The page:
After millions of years of gloriously successful life on Earth, a dangerous new organism arose and spread rapidly across the planet. With unprecedented efficiency, this revolutionary life form pumped noxious fumes into the air, destroyed ecosystems and exterminated a substantial fraction of its fellow species. And the gasses it added to the atmosphere drastically altered global temperatures so that, between habitat destruction and climate change, the world was changed forever.
Mankind? No! These events happened 2 billion years ago. The delinquent organisms were cyanobacteria, the first photosynthetic life forms to give off pure oxygen gas.
Oxygen, a highly reactive chemical, was deadly to all extant organisms and also destroyed methane, a potent greenhouse gas that helped keep our planet warm under the fainter sun of the distant past. Cyanobacteria precipitated one of the biggest disasters ever to hit our biosphere, but this apocalypse was also a vital step in creating today's world: a world of large, energy-hungry organisms utterly reliant on oxygen, and a world where photosynthesis allows life to flourish in every nook and cranny on the face of the planet.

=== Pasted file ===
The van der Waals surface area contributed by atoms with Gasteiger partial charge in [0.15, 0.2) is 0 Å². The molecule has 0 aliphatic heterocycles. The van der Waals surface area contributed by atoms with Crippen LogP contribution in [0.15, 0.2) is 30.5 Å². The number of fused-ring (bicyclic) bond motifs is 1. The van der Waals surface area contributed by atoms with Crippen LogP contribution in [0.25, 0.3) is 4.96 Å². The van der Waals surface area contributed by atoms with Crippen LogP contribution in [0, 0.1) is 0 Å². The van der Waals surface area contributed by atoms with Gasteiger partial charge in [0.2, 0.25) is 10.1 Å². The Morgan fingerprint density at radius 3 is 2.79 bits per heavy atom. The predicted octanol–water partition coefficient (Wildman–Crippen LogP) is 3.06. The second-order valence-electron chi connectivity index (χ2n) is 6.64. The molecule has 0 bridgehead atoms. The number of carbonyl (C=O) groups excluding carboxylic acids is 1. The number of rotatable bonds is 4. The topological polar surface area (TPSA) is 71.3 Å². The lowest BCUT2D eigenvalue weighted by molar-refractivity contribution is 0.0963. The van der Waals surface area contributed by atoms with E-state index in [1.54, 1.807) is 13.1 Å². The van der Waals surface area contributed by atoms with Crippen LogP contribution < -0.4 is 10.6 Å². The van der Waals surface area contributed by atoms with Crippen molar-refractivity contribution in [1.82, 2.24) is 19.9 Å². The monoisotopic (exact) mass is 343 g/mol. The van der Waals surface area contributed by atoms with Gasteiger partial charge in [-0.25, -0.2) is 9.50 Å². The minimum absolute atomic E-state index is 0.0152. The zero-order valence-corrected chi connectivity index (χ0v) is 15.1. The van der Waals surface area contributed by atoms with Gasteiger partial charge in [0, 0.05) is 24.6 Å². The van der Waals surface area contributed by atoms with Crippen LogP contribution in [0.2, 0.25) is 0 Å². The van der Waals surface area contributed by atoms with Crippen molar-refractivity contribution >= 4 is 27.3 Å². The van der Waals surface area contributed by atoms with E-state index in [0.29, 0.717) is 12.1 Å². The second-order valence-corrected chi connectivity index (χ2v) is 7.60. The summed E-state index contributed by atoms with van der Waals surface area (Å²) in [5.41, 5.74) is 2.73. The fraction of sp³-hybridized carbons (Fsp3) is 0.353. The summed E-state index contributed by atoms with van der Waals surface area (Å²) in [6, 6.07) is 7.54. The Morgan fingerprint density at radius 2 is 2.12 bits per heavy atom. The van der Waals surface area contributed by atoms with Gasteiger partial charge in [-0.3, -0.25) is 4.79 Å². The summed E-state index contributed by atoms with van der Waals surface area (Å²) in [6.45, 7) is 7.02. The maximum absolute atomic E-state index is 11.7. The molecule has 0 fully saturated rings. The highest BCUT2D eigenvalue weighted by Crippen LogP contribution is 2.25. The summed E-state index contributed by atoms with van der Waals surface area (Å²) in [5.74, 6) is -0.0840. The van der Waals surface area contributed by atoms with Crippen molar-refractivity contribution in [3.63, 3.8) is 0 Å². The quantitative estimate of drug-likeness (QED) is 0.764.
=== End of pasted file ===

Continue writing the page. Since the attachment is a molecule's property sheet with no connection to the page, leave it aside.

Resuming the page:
There may be surprising parallels between the, eventually positive, cyanobacteria impact 2 billion years ago and human impact today. Human beings too are a self-inflicted biosphere disaster in progress, but, in the extremely long-term, we could be just what the planet needs. The key to understanding this is climate change. By that, I don't mean the trifling meddling we're currently engaged in, disastrous though that may be for our grandchildren, but climate change on a much grander scale.
Across the billions of years of life's existence on Earth, our atmospheric composition has repeatedly changed whilst the ability of our planet to absorb heat has fluctuated as the amounts of sea, clouds, bare rock and verdant land have changed in response to geological and biological evolution. At the same time the aging sun has steadily grown brighter.